Clippings by Karl Lindholm: They’re just dogs — or are they?
I tire at times of people who rhapsodize about their dogs, posting pictures on social media and making every conversation dog-talk.
“They’re dogs,” I grumble. “Animals. Not people. They lick their genitals, in public. They live to eat and poop and hump. They pee in the house if you’re not vigilant. They’re dogs!”
I can be hard on people who tell me not that they have a dog, but identify it only by its breed, as in “I live in Ripton with my wife and kids and two Goldens.”
A wise guy, I say, “Goldens? You got chickens?”
Or they say, “I live in Weybridge with my husband and our Lab.” So I ask, “You’re scientists? What do you do in your ‘lab’? Is it legal?”
I mutter quietly to myself when I hear about a “Doodle this” or “Doodle that.”
It’s a dog.
People with “Rescues” (like us!) are almost as bad. We have “Rescues,” we say smugly. We are thus … of the people.
I have told people for some time we have two dogs. They ask what kind of dogs, and I say, “a black one and a brown one: the black one, Rocco, is a big dog, and the other one, Bailey, is a little yippy bark-all-the-time brown dog.”
I like big dogs, I would explain, so I really like Rocco. He’s big, about 70 pounds and pretty tall, but not St. Bernard enormous. But Rocco’s a lot of work, I’d tell them, a Huckleberry Finn dog, a so-called “good/bad dog,” an anti-hero dog, with flaws, big time, but a ton of personality, fun to be around: bad as he is, his intentions I think are largely good. He would be played by Paul Newman in the biopic.
“Good dog, Rocco.”
I can’t tell people I have two dogs anymore.
Rocco got sick in his innards a couple weeks ago and had to be put down. So we now have just one dog, the little brown one. We thought at first Rocco’s problem was orthopedic: arthritis, aches and pains, aging dog stuff. I could relate.
But he wasn’t eating, or sleeping, wouldn’t come in the house, wanted to be outside though it was cold. That last day or two it looked like Rocco just wanted to slip into the woods and lie down, forever.
He whimpered, and Rocco was never a whimperer. Wimp, in any form, did not apply to Rocco.
My wife, Brett, who is better at all things dog than I am, was away, on a trip, a long way off. So it fell to me to manage this crisis.
The kind vet and I concluded that sad sick Rocco wasn’t going to get better — he was miserable, so we ended his life, we euthanized him, we put him to sleep, we delivered him to his maker (choose your favorite euphemism).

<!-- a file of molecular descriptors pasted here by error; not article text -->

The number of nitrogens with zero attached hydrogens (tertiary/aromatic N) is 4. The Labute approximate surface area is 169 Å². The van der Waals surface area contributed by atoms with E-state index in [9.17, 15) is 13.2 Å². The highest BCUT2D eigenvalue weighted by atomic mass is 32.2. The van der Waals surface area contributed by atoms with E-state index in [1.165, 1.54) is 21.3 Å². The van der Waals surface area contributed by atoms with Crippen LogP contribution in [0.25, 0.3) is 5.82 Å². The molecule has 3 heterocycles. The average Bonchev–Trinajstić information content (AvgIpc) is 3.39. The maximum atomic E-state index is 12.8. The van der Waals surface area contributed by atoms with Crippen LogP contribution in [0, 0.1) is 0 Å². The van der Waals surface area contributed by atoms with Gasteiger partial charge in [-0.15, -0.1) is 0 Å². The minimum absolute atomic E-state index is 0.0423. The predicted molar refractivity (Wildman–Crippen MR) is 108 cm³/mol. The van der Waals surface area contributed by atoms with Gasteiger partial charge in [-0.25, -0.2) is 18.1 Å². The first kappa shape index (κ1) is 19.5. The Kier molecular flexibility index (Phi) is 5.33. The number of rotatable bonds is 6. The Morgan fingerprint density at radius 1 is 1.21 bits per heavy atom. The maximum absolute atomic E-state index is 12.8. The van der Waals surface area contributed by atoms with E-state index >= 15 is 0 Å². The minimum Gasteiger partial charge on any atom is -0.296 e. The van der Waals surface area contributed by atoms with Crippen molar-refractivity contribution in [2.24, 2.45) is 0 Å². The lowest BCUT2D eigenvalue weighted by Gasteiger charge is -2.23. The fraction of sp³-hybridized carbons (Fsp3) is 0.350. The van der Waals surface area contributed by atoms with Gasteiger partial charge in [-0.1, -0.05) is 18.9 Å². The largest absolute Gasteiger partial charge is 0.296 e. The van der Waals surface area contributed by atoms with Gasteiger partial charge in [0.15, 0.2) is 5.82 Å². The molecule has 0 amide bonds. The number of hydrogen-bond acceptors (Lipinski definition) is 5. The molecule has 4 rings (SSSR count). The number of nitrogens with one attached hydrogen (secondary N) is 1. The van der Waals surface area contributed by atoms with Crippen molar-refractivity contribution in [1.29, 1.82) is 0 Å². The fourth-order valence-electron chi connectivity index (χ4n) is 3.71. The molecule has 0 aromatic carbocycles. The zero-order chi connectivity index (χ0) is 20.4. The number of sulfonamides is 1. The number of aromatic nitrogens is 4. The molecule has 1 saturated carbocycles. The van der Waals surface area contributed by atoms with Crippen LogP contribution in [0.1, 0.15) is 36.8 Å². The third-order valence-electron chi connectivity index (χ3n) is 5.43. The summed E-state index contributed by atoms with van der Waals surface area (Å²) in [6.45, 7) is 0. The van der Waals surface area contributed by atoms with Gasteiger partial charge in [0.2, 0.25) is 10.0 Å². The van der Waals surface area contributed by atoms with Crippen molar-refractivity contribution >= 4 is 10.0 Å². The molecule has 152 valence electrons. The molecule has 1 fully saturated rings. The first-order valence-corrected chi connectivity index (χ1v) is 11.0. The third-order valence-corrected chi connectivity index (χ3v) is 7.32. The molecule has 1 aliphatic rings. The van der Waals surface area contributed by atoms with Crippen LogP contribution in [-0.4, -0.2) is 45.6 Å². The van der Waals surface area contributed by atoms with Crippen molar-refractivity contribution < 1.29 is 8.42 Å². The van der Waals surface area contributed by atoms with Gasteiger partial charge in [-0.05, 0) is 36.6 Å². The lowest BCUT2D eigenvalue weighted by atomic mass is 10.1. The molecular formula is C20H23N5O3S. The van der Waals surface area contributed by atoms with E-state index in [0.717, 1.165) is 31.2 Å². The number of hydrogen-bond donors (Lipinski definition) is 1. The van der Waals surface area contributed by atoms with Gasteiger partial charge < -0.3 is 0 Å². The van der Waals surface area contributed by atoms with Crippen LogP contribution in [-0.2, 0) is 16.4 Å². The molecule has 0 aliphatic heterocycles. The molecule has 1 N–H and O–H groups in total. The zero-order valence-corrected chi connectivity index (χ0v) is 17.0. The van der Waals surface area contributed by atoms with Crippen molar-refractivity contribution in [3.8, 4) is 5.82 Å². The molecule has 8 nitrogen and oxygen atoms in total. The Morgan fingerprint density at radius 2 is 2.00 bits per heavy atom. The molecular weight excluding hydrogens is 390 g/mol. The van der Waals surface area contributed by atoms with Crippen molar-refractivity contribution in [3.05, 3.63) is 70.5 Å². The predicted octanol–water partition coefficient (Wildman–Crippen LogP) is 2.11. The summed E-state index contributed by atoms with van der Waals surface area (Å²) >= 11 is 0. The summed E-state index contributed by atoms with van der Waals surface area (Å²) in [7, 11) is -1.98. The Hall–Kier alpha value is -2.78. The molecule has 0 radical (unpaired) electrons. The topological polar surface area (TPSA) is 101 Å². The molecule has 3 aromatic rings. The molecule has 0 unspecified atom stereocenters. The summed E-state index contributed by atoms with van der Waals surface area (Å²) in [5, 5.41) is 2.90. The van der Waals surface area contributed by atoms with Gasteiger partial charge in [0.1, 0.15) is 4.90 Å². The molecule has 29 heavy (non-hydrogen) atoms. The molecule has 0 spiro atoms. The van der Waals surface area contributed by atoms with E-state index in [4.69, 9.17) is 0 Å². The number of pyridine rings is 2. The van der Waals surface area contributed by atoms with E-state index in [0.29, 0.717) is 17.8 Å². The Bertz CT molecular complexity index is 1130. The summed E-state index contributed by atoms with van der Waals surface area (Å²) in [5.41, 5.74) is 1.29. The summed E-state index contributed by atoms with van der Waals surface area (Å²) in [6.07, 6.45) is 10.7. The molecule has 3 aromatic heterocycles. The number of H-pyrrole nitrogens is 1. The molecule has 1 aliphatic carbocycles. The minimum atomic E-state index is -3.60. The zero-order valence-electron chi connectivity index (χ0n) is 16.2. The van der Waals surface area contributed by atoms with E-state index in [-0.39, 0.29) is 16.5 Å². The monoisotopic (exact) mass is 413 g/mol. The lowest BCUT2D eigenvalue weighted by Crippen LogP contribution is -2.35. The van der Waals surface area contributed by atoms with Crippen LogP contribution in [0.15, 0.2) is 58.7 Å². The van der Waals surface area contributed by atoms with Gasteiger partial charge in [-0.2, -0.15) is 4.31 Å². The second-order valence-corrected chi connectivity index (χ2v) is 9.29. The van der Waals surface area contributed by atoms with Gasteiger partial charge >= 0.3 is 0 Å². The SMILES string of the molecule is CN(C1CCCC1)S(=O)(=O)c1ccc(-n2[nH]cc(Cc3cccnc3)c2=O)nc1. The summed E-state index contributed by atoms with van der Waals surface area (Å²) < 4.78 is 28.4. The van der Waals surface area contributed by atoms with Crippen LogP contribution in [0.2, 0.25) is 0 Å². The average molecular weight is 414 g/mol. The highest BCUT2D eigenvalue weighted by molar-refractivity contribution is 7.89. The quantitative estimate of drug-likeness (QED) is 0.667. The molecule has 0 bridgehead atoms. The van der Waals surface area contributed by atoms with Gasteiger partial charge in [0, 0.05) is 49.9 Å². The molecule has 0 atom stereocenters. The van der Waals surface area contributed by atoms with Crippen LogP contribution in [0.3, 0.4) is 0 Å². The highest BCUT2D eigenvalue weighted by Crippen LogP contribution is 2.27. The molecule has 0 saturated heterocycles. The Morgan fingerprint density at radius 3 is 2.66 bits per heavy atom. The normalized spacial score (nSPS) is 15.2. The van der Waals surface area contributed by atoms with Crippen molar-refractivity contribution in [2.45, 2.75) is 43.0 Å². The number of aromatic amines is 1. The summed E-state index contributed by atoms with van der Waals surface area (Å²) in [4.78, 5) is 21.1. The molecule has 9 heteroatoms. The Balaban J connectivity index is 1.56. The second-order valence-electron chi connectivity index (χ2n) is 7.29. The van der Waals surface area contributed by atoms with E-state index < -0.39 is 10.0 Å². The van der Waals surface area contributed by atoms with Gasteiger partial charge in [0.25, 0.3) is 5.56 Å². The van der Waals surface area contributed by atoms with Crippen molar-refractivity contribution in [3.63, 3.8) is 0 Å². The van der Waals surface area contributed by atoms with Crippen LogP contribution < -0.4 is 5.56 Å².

And I’m sad indeed.
Rocco was named by a friend, a Red Sox fan like me. His family had a bunny named “Trot Nixon.” We were quite at a loss for a name for our cute little Rescue pup. Outfielder Rocco Baldelli, from Woonsocket, R.I., had just signed on with the Sox. “Why not name him ‘Rocco,’” he suggested. So we did.
He nailed it. This raggedy pup became more Rocco-like every day. Perfect name. He was a cur, we all concurred, but we have long shown an affinity for lively problematic creatures.
Rocco liked to sleep on the bed with us. Bailey too, but he doesn’t take up much room. I would prefer the dogs not sleep on the bed, but if I said, “It’s me or the dogs,” I’m pretty sure I would be sleeping on the couch, or in the garage.
When Brett says at night, “Move over, Sweetie,” she’s not talking to me.
Rocco loved people but not other dogs, alas. So he had to be on the leash even on long sylvan walks with Brett around the edges of town. He didn’t often get to run, which was too bad as he was quite an athlete.
When excited, Rocco on occasion would run and run in tight circles on his long tether, darting here and there, really fast. He also performed this circle game inside, spinning round and round on the bed. Very amusing.
We bought and installed around our ample yard one of those electric dog fences (cost a million dollars!) in the hope of giving him a little freedom of movement. We attempted to train both dogs to the fence protocol: it took for Bailey, but Rocco chose to ignore it if there were something of interest outside the perimeter, a squirrel perhaps, or people walking on the street.
He would bolt through the fence, yip a bit at the shock, and look back at us as if to say, “Seriously? That’s going to stop me? C’mon, man!”
Rocco was a talker. Perhaps his most distinctive and idiosyncratic trait was his enjoyment of conversations with humans.
He had many different tones and timbres: if you talked warmly to him and scratched his nose or ears or backside, or his belly when he was lying on the bed, he emitted a low moan that would increase in pitch and volume and intense satisfaction.
Be late with his meal, and he would scold you and insist on being fed, not barking, but scolding. He complained in the mornings if we preferred our bed to his morning walk. He got up at first light and was ready to roll. His face was right at the same level as our sleepy ones and he appealed to us with a guttural AAAAAOOOOOOOOOO, somewhere between a growl and a howl. Irresistible.
It’s quieter in the house now. We sleep later in the morning. Our dog walks are much shorter with just the little one, and that will be especially welcome as the weather turns cold.
Brett said this morning, “The house seems empty without Rocco.”
Just a dog.
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